Unknown Fishing Guide

Guest Post: Shitty Clients, Part I

 

This is a guest post from a buddy of mine who currently guides for native steelhead on the chalk streams of Central Texas. The story is true. The names and certain locations may have been changed to protect the identities of those concerned. For example, there really aren’t steelhead in the chalk streams of Central Texas.

Shitty Clients, Part I

By the Unknown Fishing Guide

The Unknown Fishing Guide with a not-shitty client, circa 1942

Let me preface this story (so that I don’t sound like a jack-ass holier than thou guide who cares nothing about teaching, education, conservation and only about catching fish) with the fact that out of the 1,000+ guide trips I have ran in the last 10 years, there have been exactly 2 people I would never fish with again. In fact one of the best things that guiding has given me is great relationships with people from around the country that I have met as fishing clients and with whom I have became very close friends.

This particular gentleman, we’ll call him Dick, started out our trip in a particularly interesting way. After the normal morning “hey hows it going, here’s where we are floating, here’s what to expect” we hopped in my pickup and drove down into the Yakima canyon. About 2 miles out of town, Dick says: “You know, Fords are pieces of shit, you need to get a GMC.” Ok, I thought, I’ve had good luck with my truck, but he’s welcome to his opinion. We continue down the road, making small talk, and he follows up the truck comment with this gem: “Eastern Washington is the ugliest piece of shit I have ever seen, it’s full of nothing but hillbillies and rednecks”. I thought that was a little rough, especially from someone from Boston, and who had seen two of the prettier places in Washington: The Klickitat and Yakima canyons. Certainly there were our share of Hillbillies in the 509, but no more than anywhere else in the west, and substantially less than Idaho. However, I was still going to college, and although an asshole so far, some people turn it around when your fishing, and I really needed the money.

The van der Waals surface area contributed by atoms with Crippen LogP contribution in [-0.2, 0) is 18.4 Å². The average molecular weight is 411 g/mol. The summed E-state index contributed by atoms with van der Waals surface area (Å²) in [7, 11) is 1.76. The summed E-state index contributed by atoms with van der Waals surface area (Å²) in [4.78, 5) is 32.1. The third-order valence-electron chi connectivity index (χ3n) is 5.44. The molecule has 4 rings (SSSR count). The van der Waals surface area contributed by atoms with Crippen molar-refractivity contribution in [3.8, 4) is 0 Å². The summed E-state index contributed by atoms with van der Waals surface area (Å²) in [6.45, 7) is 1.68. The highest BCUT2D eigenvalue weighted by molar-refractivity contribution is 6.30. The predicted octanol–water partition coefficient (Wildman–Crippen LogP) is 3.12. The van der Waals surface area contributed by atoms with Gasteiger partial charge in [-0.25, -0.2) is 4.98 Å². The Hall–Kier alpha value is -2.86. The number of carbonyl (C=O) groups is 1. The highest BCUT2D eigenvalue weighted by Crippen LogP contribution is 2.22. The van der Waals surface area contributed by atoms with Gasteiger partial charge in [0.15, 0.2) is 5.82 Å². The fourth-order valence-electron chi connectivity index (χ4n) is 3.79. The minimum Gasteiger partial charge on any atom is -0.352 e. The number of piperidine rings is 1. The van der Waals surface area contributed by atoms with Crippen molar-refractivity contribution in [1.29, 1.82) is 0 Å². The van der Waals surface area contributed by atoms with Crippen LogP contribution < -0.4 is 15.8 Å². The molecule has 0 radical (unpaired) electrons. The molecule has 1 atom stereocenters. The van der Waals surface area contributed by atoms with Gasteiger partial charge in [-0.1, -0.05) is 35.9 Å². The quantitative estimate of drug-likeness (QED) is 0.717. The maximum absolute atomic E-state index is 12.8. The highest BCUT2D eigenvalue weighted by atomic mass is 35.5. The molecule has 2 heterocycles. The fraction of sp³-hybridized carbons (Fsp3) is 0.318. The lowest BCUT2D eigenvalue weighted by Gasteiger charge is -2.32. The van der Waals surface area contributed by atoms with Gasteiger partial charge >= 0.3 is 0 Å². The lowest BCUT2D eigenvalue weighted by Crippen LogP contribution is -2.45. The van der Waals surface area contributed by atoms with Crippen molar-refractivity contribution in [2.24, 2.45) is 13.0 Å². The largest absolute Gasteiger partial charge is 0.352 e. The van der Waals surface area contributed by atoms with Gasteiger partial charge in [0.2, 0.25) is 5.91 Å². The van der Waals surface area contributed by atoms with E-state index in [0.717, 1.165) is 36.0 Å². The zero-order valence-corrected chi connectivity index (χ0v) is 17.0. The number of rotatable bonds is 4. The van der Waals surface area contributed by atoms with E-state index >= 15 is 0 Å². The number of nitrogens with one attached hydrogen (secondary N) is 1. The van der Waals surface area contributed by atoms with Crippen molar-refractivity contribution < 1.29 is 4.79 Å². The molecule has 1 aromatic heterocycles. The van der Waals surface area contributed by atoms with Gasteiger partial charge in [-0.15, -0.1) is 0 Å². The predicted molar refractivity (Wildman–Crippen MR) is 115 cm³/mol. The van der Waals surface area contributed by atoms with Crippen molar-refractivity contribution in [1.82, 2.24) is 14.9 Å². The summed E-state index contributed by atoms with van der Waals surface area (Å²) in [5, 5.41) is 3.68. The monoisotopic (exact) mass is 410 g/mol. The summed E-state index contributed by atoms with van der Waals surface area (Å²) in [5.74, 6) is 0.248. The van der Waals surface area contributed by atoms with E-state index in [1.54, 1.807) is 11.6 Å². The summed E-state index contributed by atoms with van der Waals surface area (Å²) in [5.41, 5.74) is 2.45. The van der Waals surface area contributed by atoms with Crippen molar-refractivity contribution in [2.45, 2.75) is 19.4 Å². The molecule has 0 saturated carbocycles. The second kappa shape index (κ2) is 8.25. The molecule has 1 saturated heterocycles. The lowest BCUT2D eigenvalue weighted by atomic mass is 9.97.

We finally arrived at the river, got the boat in the water, and rowed down to a nice pod of trout eating blue wings. The night before we fished together, Dick and my boss had dinner together, and had talked about the Green river in Utah, one of the better trout factories in the country. For those of you unfamiliar with the Yakima, it will never be mistaken for the quality of the Green. It is a unique river with it’s proximity to Seattle, but at 1,300 trout per mile in it’s densest stretch it can’t hold the jock strap of the Green. Dick quickly caught two trout out of the pod, and completed the trifecta, “This Yakima is just like the Green” he said “full of dumb fucking trout”.

The third time was the charm, and I realized at this point that nothing I could do as a fishing guide was going to please Dick, so I gave advice as needed, treated him as nicely as I could, and continued to work hard to put him on fish. On our second day of fishing we floated half of the day before a monsoon that had engulfed the state of Washington caught up to us, and the river blew out. Still several miles from the finish line, this provided Dick an opportunity to share with me his knowledge and firm belief in Bigfoot. Were it not for this hour long discussion I would have never learned that Bigfoot is most certainly real, and can turn your brain off with alpha brain waves. Dick was particularly interested in the time I had spent in Forks, one of the more popular Bigfoot spots around. Of course I couldn’t help leading him on a little bit, and after two days of dealing with his shitty attitude towards life, at least the last hour was entertaining.

 

###

We hope you enjoyed this guest post by the Unknown Fishing Guide. The staff at the Unaccomplished Angler hope to bring more, similar stories in the future, as evidenced by the “Part 1” designation in the title. If you are an Unknown Fishing Guide and need a safe, anonymous forum in which to vent tell your story, please contact our editorial offices. Your secret is safe with us.